One of the chief culprits behind infant leukemia, and a significant number of adult cases, is a fusion protein involving MLL which triggers genes that drive the development of cancer. Proteins from the BET family, investigators say, target those suspect genetic drivers. And they've come up with a new compound that stop BET and MLL from binding with chromatin, proving in mouse studies that if they could interfere with that process they could prevent leukemia from developing in rodents.
The investigation drew together researchers from GlaxoSmithKline ($GSK), Cellzome as well as scientists from the Wellcome Trust-Cancer Research UK Gurdon Institute and the Cambridge Institute for Medical Research who have made an important step in the field of epigenetics, the very early-stage but growing field that promises to produce a new generation of cancer therapies.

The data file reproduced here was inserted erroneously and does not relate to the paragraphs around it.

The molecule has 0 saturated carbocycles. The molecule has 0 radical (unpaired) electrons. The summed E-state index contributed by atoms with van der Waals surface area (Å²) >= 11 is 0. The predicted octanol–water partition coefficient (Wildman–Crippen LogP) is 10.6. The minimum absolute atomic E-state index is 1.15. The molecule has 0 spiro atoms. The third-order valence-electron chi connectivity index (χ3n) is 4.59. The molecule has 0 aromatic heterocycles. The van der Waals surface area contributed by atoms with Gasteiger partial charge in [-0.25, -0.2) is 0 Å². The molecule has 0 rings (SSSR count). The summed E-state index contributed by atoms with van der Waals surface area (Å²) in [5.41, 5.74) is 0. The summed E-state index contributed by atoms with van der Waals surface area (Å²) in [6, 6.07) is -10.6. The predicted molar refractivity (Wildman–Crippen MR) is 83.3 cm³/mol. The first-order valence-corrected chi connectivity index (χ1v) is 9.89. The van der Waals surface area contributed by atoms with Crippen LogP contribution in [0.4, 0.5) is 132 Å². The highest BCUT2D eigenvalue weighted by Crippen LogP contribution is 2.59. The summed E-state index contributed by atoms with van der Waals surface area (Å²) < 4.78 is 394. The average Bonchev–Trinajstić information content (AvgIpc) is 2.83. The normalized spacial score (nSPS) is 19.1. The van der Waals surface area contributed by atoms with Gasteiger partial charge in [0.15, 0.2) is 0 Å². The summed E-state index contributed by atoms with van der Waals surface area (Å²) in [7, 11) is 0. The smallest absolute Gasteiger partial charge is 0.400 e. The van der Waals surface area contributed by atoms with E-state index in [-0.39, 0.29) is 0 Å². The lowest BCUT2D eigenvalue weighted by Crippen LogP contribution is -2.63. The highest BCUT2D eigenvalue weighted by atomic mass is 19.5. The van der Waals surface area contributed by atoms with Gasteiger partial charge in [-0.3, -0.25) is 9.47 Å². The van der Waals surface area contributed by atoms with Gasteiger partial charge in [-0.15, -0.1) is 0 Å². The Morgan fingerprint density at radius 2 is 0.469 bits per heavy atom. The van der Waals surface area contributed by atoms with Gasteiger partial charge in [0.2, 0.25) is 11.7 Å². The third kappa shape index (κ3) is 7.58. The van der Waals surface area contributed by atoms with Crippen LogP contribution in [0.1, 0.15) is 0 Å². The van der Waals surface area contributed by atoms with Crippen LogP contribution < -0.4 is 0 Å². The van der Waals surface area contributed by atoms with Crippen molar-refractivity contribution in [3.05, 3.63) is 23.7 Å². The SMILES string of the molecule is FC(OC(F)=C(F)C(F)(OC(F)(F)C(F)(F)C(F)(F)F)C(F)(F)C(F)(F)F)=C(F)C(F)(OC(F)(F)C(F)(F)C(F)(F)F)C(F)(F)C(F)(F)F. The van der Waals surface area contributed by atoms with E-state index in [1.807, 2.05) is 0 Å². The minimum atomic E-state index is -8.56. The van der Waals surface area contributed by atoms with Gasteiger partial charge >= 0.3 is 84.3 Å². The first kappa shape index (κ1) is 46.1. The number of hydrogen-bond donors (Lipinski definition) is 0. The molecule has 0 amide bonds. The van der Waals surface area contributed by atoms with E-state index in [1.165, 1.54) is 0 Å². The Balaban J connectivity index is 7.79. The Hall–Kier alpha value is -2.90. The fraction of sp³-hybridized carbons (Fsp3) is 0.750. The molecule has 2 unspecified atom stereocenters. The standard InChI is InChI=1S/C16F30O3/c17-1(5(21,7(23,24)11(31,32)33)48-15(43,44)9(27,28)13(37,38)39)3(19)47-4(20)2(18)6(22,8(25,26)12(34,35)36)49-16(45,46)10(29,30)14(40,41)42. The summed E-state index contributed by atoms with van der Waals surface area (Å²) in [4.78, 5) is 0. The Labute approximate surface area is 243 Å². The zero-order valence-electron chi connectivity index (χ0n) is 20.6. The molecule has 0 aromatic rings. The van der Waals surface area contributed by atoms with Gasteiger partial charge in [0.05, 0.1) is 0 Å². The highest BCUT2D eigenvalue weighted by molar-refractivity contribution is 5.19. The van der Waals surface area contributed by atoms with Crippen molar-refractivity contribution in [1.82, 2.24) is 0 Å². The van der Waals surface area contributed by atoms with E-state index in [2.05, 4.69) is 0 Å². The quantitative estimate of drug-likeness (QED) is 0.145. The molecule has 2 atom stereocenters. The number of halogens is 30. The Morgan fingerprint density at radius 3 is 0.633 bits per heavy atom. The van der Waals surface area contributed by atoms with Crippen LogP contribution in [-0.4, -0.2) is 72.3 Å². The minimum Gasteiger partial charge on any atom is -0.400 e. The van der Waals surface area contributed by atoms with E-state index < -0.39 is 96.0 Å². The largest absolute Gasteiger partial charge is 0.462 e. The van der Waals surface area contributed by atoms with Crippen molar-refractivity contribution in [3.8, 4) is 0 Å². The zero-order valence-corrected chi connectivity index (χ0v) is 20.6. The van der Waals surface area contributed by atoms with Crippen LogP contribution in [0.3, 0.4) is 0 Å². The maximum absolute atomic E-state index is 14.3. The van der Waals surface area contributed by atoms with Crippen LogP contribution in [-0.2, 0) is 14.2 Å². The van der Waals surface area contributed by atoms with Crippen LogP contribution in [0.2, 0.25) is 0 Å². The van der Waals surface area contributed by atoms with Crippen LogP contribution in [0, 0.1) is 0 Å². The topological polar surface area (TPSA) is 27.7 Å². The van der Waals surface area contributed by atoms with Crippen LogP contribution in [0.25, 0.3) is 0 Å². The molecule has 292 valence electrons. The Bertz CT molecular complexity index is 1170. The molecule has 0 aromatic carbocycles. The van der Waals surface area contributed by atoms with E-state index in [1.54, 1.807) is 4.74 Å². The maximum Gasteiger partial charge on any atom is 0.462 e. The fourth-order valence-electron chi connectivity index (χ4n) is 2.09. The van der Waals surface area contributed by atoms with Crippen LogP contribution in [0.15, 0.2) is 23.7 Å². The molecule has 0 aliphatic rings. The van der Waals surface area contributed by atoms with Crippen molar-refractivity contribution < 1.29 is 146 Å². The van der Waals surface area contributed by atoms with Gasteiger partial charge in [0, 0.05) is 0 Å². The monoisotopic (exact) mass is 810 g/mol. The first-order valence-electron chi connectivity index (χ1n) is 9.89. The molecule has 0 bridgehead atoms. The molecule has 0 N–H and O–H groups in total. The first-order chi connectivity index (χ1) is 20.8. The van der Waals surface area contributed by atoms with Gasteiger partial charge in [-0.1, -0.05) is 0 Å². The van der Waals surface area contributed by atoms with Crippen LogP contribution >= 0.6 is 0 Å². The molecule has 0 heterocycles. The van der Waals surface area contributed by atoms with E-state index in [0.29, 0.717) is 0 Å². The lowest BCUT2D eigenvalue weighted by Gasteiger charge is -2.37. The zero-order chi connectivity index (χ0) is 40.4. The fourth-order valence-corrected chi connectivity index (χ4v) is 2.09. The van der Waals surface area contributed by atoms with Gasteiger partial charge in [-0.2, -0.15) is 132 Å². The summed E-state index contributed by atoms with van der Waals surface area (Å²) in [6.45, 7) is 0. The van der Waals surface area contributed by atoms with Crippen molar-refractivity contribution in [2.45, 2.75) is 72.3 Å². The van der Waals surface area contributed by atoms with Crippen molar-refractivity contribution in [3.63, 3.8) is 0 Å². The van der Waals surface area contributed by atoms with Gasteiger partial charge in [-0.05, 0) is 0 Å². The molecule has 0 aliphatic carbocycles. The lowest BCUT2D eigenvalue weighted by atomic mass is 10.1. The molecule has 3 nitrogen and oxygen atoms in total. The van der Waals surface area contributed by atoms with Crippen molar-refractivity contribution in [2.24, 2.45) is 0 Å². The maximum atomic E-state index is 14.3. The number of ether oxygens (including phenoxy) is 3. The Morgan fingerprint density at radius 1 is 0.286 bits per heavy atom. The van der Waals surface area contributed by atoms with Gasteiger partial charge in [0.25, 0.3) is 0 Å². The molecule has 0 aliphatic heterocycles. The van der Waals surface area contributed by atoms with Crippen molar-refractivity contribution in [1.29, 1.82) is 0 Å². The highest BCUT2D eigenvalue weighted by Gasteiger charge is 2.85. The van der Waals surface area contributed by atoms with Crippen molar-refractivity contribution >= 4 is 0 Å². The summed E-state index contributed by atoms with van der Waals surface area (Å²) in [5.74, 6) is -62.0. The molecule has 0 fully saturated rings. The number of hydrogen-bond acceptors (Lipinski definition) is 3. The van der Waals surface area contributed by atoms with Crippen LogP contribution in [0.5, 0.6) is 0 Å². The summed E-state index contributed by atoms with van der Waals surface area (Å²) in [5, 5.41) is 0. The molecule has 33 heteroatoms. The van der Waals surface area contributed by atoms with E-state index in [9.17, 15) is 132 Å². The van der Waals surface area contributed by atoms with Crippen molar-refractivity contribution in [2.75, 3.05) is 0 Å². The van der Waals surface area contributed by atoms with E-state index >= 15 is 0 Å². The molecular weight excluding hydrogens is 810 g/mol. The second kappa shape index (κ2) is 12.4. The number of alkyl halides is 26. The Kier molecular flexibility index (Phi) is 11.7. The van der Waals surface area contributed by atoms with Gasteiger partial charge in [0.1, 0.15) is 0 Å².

"Our work shows that this type of leukemia is reliant on MLL being able to bind to chromatin via BET proteins," says study co-leader Professor Tony Kouzarides. "This 'epigenetic' approach to therapy--which targets chromatin rather than DNA--is an exciting new avenue for drug discovery which we hope will be useful for other types of cancer in addition to mixed-lineage leukemia."
Obviously this program has a long way to go before it can claim success in fighting cancer. But by providing some animal data to back up the medical theory, the investigators have taken a big step toward first-in-human drug studies. And that will encourage all the biotechs exploring epigenetics.
"Even though this is still lab-based...it validates the idea of developing small molecules against epigenetic switches," Kevin Lee, who runs epigenetics discovery research at GSK, notes to Reuters.